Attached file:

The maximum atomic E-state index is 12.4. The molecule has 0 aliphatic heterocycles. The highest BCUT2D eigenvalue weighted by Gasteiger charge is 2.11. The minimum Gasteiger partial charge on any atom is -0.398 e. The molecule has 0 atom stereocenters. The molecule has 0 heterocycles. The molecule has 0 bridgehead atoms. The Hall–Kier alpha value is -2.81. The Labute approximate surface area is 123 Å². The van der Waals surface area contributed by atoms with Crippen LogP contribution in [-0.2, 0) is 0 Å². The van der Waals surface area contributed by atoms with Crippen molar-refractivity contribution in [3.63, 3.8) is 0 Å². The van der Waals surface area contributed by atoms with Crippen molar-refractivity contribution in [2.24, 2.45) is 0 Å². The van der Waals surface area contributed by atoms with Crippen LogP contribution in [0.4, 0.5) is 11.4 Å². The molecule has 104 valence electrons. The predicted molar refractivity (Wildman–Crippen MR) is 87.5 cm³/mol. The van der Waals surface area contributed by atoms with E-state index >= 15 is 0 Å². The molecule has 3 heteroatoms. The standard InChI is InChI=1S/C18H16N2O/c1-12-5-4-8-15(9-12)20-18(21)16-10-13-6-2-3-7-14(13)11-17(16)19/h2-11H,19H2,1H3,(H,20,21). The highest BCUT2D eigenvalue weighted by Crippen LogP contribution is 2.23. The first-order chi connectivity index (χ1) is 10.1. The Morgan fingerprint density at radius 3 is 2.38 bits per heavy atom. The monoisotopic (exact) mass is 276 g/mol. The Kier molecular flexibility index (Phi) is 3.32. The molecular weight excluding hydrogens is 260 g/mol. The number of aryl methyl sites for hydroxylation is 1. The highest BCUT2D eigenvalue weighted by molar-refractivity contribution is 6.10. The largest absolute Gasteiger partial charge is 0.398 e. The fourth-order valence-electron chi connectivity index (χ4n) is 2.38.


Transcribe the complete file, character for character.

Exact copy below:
The maximum atomic E-state index is 12.4. The molecule has 0 aliphatic heterocycles. The highest BCUT2D eigenvalue weighted by Gasteiger charge is 2.11. The minimum Gasteiger partial charge on any atom is -0.398 e. The molecule has 0 atom stereocenters. The molecule has 0 heterocycles. The molecule has 0 bridgehead atoms. The Hall–Kier alpha value is -2.81. The Labute approximate surface area is 123 Å². The van der Waals surface area contributed by atoms with Crippen LogP contribution in [-0.2, 0) is 0 Å². The van der Waals surface area contributed by atoms with Crippen molar-refractivity contribution in [3.63, 3.8) is 0 Å². The van der Waals surface area contributed by atoms with Crippen molar-refractivity contribution in [2.24, 2.45) is 0 Å². The van der Waals surface area contributed by atoms with Crippen LogP contribution in [0.4, 0.5) is 11.4 Å². The molecule has 104 valence electrons. The predicted molar refractivity (Wildman–Crippen MR) is 87.5 cm³/mol. The van der Waals surface area contributed by atoms with E-state index >= 15 is 0 Å². The molecule has 3 heteroatoms. The standard InChI is InChI=1S/C18H16N2O/c1-12-5-4-8-15(9-12)20-18(21)16-10-13-6-2-3-7-14(13)11-17(16)19/h2-11H,19H2,1H3,(H,20,21). The highest BCUT2D eigenvalue weighted by Crippen LogP contribution is 2.23. The first-order chi connectivity index (χ1) is 10.1. The Morgan fingerprint density at radius 3 is 2.38 bits per heavy atom. The monoisotopic (exact) mass is 276 g/mol. The Kier molecular flexibility index (Phi) is 3.32. The molecular weight excluding hydrogens is 260 g/mol. The number of aryl methyl sites for hydroxylation is 1. The highest BCUT2D eigenvalue weighted by molar-refractivity contribution is 6.10. The largest absolute Gasteiger partial charge is 0.398 e. The fourth-order valence-electron chi connectivity index (χ4n) is 2.38.